BlacKkKlansman, technically, is a marvel. Lee captures the spirit of the 70s with an auteur’s eye, and oftentimes the audience feels as if they’re being swept up into the radical events expressed in the film. Crisp, clean cinematography from Chayse Irvin (who shot Beyoncé’s Lemonade) beautifully captures a distinct era with vibrant spirit; clothes, hair, cars, jackets all suggest an experienced production team. Overall, the acting from all parties is supremely convincing at worst and terrifyingly sublime at best (while John David Washington phenomenally brings the character of Ron Stallworth to life, I believe Topher Grace’s unsettling performance as Ku Klux Klan Grandmaster David Duke is truly the highlight of the film). However, the best aspect of the film rises out of its choice of genre — it’s a comedy. A quite funny one, in fact. Though the humor isn’t exactly what one would call sophisticated, it serves many different purposes, each lending itself well to the overall perfection of this film and accentuating its enjoyability. Firstly, the comedy works well as a counterbalance to the murkiness that is historically unavoidable. Without spoiling anything, several moments throughout the film can be quite sickening, and the humor interspersed throughout keeps the film from collapsing under its own weight with a concept that, though historically accurate, seems a bit ridiculous. Secondly, the humor makes the movie more accessible. One thing I’ve noticed as a major difference between this and Do the Right Thing is that the latter is so saturated in its own culture it becomes slightly esoteric, at least to an outside viewer. With a message as important as BlacKkKlansman’s, Lee seems to want to pull in more viewers rather than risk alienation. He does this through the film’s comedy, a step above regular studio fare but still appealing to the average moviegoer. Thirdly, the comedy serves not exactly to make light of the KKK and their malicious exploits, but to examine their loathsome philosophy and expose its obsessiveness as ridiculous. The humor doesn’t result in what one would refer to as caricatures, but rather serves to effectively reduce the evil that was the Klan from a terrifying menace to a laughing matter, and it’s beautiful to watch.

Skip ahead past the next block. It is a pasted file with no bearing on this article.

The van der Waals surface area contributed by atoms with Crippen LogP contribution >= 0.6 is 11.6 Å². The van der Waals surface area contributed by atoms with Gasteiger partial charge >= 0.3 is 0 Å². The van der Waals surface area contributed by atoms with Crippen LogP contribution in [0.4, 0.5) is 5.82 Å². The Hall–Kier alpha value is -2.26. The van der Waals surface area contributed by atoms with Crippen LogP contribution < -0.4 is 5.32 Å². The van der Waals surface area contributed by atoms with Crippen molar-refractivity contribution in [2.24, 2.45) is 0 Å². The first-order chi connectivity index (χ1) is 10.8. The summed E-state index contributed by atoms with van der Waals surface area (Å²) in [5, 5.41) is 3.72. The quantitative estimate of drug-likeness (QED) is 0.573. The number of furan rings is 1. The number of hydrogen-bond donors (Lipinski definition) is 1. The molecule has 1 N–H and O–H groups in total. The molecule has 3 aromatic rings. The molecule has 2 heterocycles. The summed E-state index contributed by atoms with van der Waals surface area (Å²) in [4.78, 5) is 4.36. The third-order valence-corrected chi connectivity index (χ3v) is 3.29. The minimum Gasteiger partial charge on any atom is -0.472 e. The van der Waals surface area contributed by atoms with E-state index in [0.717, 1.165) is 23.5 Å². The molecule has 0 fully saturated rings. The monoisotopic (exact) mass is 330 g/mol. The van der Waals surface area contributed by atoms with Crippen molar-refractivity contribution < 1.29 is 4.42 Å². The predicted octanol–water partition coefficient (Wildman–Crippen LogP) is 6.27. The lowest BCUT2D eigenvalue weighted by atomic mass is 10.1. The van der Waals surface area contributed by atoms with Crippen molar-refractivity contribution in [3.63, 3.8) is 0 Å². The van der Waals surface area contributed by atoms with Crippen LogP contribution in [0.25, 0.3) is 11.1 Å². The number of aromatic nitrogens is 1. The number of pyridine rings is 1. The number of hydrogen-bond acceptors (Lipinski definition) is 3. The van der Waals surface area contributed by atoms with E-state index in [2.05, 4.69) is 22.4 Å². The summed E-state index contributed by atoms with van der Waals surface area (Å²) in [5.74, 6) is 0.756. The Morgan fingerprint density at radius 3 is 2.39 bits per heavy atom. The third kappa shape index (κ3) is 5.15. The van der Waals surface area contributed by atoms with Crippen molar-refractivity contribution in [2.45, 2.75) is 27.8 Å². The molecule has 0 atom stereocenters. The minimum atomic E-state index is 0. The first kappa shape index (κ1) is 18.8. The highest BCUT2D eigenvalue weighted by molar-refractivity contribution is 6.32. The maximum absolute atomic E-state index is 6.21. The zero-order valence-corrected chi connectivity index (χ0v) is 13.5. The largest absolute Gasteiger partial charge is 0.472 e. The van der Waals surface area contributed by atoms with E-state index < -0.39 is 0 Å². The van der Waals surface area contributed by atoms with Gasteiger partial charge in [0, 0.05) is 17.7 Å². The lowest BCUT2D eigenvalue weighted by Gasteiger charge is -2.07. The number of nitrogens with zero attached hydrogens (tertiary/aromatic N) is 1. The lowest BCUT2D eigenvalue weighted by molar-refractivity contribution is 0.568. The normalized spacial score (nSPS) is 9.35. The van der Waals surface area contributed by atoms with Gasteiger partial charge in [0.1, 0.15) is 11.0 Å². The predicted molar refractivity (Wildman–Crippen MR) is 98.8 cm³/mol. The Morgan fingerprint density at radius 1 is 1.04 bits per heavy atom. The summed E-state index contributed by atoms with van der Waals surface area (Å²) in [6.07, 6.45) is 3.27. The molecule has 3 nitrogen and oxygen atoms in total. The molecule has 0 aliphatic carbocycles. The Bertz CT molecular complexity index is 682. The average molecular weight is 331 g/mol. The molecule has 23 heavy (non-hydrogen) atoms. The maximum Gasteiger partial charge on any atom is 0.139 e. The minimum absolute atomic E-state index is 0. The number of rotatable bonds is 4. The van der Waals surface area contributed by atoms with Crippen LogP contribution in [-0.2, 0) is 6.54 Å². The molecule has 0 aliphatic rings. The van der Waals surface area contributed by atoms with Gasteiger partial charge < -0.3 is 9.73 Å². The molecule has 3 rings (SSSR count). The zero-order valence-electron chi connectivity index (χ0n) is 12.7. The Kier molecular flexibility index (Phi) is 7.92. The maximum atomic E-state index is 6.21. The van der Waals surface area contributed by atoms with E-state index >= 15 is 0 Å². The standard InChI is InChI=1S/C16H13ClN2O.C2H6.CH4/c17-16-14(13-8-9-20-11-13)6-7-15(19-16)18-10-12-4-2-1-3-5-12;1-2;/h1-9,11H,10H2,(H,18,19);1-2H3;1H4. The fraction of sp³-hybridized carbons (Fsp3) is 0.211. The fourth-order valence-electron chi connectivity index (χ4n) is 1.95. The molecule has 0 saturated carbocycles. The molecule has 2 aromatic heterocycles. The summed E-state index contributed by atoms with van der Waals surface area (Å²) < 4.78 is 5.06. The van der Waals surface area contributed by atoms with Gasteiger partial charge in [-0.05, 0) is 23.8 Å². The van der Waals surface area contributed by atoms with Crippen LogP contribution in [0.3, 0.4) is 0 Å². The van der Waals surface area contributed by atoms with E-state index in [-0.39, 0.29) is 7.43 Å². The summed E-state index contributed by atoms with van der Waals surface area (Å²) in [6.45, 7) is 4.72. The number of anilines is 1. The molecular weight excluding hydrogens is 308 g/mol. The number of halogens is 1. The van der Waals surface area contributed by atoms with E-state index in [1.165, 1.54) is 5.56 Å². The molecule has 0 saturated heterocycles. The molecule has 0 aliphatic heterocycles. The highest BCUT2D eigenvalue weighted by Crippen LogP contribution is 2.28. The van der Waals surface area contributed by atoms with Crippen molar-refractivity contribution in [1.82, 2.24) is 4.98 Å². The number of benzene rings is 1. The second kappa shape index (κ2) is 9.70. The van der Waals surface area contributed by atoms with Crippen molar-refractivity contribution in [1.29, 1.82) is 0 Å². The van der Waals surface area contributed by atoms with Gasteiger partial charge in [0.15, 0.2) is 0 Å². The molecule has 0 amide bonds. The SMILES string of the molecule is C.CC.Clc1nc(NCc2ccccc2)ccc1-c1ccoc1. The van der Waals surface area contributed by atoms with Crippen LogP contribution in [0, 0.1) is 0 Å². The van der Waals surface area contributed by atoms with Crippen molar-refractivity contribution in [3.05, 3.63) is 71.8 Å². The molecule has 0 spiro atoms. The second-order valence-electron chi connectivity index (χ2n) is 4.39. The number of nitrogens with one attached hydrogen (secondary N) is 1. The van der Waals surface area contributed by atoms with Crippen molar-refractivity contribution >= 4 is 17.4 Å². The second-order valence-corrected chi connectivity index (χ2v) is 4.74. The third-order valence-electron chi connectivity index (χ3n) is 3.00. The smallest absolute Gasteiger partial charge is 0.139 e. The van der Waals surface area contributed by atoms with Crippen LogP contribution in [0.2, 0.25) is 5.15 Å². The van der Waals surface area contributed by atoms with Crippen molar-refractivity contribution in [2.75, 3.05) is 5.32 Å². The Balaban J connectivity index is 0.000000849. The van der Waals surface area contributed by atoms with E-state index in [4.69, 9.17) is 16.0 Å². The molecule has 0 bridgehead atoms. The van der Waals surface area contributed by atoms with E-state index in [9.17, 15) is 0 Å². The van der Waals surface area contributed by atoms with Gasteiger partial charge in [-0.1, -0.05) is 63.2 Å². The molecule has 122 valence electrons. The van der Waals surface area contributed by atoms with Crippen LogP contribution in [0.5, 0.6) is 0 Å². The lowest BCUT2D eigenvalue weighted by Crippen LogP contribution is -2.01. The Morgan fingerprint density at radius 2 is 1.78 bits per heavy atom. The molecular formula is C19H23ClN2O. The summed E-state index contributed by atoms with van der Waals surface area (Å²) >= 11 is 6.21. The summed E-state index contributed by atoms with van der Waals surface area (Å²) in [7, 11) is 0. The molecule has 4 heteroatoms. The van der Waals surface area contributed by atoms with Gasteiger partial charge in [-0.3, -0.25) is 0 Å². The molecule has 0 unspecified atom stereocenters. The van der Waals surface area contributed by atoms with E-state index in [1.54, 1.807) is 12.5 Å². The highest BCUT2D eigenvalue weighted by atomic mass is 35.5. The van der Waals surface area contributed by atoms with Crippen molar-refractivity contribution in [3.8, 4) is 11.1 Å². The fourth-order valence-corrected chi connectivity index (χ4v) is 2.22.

One criticism of Lee’s filmography as of late is that his recent films have become emulations instead of the distinctive voices they once were. BlacKkKlansman is a return to form, not because it is a thematic echo of his previous cinematic offerings, but because it’s not. Instead, Spike Lee has finally decided to forsake relevancy — well, so to speak — and make a movie not only supremely reflective of our time, but one that looks a few years ahead, something we desperately need in modern filmmaking. Lee realizes this need for foresight and in the process creates for us a movie that is easily accessible, but not necessarily easily digestible. The humor exists to portray even the greatest of evils as ridiculous and ironically self-defeating by nature, but as the film comes to conclusion, Lee offers an unspoken thesis — evil can be laughed at, reduced, ridiculed, but this doesn’t ultimately vanquish it. The film is a lament in the face of tragedy, tragedy that comes from the realization that though manifested differently, the same hatred of goodness present in this film was present the instant this world fell. The same stark white robes donned by the Klan members in this film were donned in the past and are being donned even still, albeit in different form. White is the absence of all color, and never is this fact more apparent than when we see it in the forefront of this film’s antagonists. What BlacKkKlansman seeks to proclaim is that this hatred still exists today, in distinct but arguably more hateful forms. A wise philosopher named George Santayana once sat down to reflect on the narrative of history. He came up with an adage to express what he found: “Those who cannot learn from history are doomed to repeat it.”